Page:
Women's Rights & Movements in IranTwo More Women Hanged in Iran

Two More Women Hanged in Iran

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Two women were hanged at dawn on Tuesday in Iran, according to an informed source, bringing the total number of women executed under the supposed moderate President Hassan Rouhani to at least 93 since he took office in 2013.

By Jubin Katiraie

Two women were hanged at dawn on Tuesday in Iran, according to an informed source, bringing the total number of women executed under the supposed moderate President Hassan Rouhani to at least 93 since he took office in 2013.

The two women who were hanged at the Central Prison of Urmia on July 23 have been identified as Arasteh Ranjbar and Nazdar Vatankhah.

They have already spent 15 years in prison, charged with murder and complicity in murder, respectively, but on Monday morning they were transferred to solitary cells to be prepared before their executions.

According to our unnamed source, the women had previously been given a month to get the victim’s parents to agree to spare their lives but were unable to do so, thus their executions were carried out.

In recent weeks, the Iranian authorities have increased the number of executions and have executed at least four women in the past week alone. The other two are Maliheh Salehian and Zahra Safari Moghadam.

Salehian, from Miandoab, was charged with murder and hanged in the central prison of Mahabad on July 16. Moghadam, 43, was hanged in the Prison of Nowshahr, in northern Iran on July 17. It is not known what her crime was.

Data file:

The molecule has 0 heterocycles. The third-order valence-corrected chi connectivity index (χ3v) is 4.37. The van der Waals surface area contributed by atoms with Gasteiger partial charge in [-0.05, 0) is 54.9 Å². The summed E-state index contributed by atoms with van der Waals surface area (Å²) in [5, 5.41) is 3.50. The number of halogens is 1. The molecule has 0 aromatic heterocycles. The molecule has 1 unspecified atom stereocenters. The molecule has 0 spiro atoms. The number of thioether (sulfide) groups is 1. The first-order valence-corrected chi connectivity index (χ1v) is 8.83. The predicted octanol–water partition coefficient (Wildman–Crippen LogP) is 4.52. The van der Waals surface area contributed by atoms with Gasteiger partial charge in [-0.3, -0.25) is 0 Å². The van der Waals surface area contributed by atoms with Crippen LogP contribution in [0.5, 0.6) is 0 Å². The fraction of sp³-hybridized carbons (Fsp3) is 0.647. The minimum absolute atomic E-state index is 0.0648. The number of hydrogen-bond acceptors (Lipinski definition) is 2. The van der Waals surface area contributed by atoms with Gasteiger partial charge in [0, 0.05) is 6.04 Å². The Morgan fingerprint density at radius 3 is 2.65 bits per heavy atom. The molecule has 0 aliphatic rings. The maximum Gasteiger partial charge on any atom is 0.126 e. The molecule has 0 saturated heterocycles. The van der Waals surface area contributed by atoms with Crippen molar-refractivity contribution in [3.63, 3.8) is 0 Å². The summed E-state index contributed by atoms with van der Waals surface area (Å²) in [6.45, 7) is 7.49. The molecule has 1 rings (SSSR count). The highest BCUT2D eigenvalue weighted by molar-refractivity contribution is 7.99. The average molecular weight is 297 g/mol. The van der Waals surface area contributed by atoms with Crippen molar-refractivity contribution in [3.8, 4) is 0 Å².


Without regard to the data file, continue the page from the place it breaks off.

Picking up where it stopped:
These executions are abhorrent, not only because of the sham justice system in Iran that most likely did not give these women fair trials but also because it violates Rule 61 of the United Nations Rules for the Treatment of Women Prisoners and Non-Custodial Measures for Women Offenders.

The rule reads: “When sentencing women offenders, courts shall have the power to consider mitigating factors such as lack of criminal history and relative non-severity and nature of the criminal conduct, in the light of women’s caretaking responsibilities and typical backgrounds.”

Of course, that is likely of little concern to the world’s biggest per-capita executioner in the world. The regime uses the death penalty less as a deterrent or punishment, but more to keep its shaky grasp on power and to silence an angry population, according to Iran watchers. At least 3,700 people have been executed in Iran under Rouhani.

The Women’s Committee of the National Council of Resistance of Iran wrote that they condemned the latest executions of women who were “victims of misogynist laws and policies of the clerical regime and their destruction of the economy”.

The Committee urged international organisations defending human rights and women’s rights to intervene and stop the death penalty in Iran.

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